Business start-up costs: How to calculate and budget (2023)

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Starting a business involves a variety of costs, which may require you to seek outside business financing. In fact, entrepreneurs register millions of business applications each year in the US. The number of new business applications rose to a record 4.5 million in 2020, according to the Economic Innovation Group.

If you're working to start your own business, it's crucial to understand the different costs you may face. Knowing the possible start-up costs in advance better prepares you as an entrepreneur and can improve your chances of success.

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How to Calculate the Cost of Starting a Business

There is no fixed cost forTo start a business—Many factors can affect your initial start-up expenses. In some cases, you can start a business with just a few thousand dollars. Other small business owners may need to reach five figures (perhaps several times) within their first year of operation.

With such a wide range of potential expenses, it's helpful to start with a business plan. A separate initial cost analysis can also help you estimate your costs. The US Small Business Administration (SBA) provides free guidance and sample worksheets you can use for both.

Taking the time to write down (and add up) your initial start-up costs is a smart move. That extra preparation up front can lead to more realistic expectations and better long-term results for your new business venture.

Common Business Start Up Costs

Review the common business startup costs below to determine what expenses your business may face.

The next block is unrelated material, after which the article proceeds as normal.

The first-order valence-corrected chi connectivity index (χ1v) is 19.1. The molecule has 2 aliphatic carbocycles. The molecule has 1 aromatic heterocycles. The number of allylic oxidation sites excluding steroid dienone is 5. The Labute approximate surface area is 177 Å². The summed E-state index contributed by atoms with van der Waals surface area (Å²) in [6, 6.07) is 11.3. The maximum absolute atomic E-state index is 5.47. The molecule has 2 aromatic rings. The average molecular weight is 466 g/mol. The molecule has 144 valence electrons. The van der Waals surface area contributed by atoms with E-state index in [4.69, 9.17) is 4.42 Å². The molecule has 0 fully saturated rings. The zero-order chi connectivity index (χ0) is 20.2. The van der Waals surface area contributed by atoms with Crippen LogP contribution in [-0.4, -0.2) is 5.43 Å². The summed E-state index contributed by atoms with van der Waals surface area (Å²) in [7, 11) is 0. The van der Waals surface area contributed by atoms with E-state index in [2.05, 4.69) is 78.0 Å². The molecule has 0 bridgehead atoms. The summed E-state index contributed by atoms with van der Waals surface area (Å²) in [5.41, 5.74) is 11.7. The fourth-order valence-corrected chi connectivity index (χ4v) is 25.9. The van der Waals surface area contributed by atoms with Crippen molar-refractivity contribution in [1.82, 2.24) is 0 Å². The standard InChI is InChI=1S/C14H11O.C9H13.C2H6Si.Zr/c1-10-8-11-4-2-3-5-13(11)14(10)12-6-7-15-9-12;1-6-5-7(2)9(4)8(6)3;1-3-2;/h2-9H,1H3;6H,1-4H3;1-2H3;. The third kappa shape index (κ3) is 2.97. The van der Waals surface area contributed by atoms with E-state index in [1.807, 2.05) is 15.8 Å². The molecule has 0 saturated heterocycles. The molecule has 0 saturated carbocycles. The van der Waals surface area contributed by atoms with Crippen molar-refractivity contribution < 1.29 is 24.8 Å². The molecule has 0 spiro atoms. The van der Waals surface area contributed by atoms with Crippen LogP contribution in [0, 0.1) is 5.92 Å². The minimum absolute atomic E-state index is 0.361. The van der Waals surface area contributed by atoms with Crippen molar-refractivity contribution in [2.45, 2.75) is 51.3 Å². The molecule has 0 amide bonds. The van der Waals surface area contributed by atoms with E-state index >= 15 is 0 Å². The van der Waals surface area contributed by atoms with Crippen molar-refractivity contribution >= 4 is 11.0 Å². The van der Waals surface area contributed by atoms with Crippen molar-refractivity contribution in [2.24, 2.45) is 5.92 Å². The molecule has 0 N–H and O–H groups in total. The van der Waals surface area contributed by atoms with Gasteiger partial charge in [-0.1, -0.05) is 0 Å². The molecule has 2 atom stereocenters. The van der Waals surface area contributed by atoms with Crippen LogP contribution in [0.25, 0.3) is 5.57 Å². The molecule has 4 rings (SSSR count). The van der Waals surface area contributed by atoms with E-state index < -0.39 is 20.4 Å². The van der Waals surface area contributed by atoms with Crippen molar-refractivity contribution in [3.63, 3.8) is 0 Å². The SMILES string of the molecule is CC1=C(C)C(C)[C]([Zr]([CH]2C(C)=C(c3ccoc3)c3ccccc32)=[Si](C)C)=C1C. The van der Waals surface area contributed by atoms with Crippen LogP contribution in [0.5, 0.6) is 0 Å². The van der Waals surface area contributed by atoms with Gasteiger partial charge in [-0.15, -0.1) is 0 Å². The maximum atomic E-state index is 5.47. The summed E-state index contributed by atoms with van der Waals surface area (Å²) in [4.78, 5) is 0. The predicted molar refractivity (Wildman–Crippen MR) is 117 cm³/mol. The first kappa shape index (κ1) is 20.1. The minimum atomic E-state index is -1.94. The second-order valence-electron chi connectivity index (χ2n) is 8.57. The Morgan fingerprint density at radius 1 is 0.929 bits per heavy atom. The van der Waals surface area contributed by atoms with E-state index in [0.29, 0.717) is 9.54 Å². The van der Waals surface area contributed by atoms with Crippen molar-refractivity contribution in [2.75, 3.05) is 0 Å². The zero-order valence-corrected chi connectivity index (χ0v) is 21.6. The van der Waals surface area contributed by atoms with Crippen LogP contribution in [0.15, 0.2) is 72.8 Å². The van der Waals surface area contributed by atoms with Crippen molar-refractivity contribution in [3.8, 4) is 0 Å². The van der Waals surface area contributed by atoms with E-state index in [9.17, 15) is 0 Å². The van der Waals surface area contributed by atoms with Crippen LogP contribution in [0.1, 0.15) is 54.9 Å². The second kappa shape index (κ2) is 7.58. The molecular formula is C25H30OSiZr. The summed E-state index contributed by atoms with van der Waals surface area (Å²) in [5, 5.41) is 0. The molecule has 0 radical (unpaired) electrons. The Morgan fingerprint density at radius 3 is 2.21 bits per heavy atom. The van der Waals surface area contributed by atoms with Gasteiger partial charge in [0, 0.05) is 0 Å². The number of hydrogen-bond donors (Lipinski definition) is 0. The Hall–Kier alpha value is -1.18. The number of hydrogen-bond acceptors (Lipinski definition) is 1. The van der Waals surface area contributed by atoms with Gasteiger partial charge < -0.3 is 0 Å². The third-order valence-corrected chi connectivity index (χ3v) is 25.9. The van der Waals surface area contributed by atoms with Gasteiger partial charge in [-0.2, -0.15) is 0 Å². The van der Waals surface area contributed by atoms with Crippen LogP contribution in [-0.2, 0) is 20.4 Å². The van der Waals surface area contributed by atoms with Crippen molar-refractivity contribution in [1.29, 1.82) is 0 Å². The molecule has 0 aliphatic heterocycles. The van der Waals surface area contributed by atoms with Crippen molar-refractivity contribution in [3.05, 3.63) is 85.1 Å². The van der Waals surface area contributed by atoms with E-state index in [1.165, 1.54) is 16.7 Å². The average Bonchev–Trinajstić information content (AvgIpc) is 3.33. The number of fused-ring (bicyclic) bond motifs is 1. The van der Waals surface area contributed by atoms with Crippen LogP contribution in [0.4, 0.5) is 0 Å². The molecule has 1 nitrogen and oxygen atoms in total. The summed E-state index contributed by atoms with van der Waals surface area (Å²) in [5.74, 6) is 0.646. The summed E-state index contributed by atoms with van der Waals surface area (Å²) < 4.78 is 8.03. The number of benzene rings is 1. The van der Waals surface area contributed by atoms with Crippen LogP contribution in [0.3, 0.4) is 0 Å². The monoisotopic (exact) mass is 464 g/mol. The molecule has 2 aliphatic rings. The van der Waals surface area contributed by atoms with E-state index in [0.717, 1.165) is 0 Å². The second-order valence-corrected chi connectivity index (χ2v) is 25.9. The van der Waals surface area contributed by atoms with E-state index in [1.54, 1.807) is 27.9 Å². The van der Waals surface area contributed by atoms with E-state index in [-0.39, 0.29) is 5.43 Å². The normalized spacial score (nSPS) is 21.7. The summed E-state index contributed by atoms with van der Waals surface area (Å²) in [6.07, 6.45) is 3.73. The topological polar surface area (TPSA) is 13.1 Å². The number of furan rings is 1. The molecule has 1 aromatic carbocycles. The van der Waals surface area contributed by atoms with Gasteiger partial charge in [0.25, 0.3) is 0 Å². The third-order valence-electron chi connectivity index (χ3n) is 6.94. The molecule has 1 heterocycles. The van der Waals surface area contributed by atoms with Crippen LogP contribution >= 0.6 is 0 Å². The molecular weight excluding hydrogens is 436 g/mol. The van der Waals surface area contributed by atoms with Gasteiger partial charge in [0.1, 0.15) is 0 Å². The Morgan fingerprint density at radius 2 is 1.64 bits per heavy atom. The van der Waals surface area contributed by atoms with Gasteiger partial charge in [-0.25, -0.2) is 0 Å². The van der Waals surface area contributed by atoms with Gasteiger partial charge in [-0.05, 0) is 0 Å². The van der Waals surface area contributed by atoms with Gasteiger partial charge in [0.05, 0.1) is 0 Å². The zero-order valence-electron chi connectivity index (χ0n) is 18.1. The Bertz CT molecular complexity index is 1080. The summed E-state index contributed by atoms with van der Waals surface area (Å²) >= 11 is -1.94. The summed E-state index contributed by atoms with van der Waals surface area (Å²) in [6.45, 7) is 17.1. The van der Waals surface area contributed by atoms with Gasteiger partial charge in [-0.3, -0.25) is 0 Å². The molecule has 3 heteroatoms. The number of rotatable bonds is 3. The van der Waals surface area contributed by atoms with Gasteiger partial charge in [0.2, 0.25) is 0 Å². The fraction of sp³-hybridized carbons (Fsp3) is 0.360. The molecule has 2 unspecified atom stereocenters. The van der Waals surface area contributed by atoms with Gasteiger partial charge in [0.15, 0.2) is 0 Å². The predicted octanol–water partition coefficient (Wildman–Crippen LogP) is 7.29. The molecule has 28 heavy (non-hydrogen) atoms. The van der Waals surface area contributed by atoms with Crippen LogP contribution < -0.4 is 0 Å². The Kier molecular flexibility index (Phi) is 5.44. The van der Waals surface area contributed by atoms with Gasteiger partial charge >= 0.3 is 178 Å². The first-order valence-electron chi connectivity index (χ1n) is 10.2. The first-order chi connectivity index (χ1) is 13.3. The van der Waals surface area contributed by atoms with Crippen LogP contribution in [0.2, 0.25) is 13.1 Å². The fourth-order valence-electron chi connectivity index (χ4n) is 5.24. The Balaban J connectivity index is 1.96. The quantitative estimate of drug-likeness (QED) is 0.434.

Training Fees ($145)

One of the first tasks you will need to complete when forming a new business is choosing a business entity. General business structure options include:

  • sole proprietorship
  • Camaraderie
  • Corporation
  • limited society(LLC)

The average cost to register a business is $145. However, registration fees and other associated costs may differ depending on the state in which you operate.

Research expenses ($100 to $30,000 or more)

Researching the market you plan to enter puts your company in a better position to succeed. Some entrepreneurs try to do this research on their own. However, hiring a professional market research firm can give you a clearer picture of the industry, your target customers, and the competition.

The price of market research can vary depending on the type of report and the guidance you need. High-level market summaries can cost anywhere from a few hundred to thousands of dollars. By comparison, a more detailed, custom design can cost at least $30,000.

Equipment ($11,000 to $125,000)

Regardless of your type of business, you probably need some type of equipment to function. Even small online businesses need access to a computer or device and an Internet connection. Other types of businesses may have much more demanding equipment needs that can cost tens or even hundreds of thousands of dollars.

Below are examples of initial equipment costs for several different types of industries. (Your experience may be different.)

  • Hotels and restaurants:$ 125.000
  • Real estate and rentals:$ 75.000
  • Insurance and finance:$ 52.000
  • Retail Establishments:$ 32.000
  • Medical assistance:$ 27.000
  • Storage and transport:$ 16.000
  • Arts and Entertainment:$ 16.000
  • Service-Based Businesses:US$ 14.000 a US$ 18.000
  • Construction:$ 14.000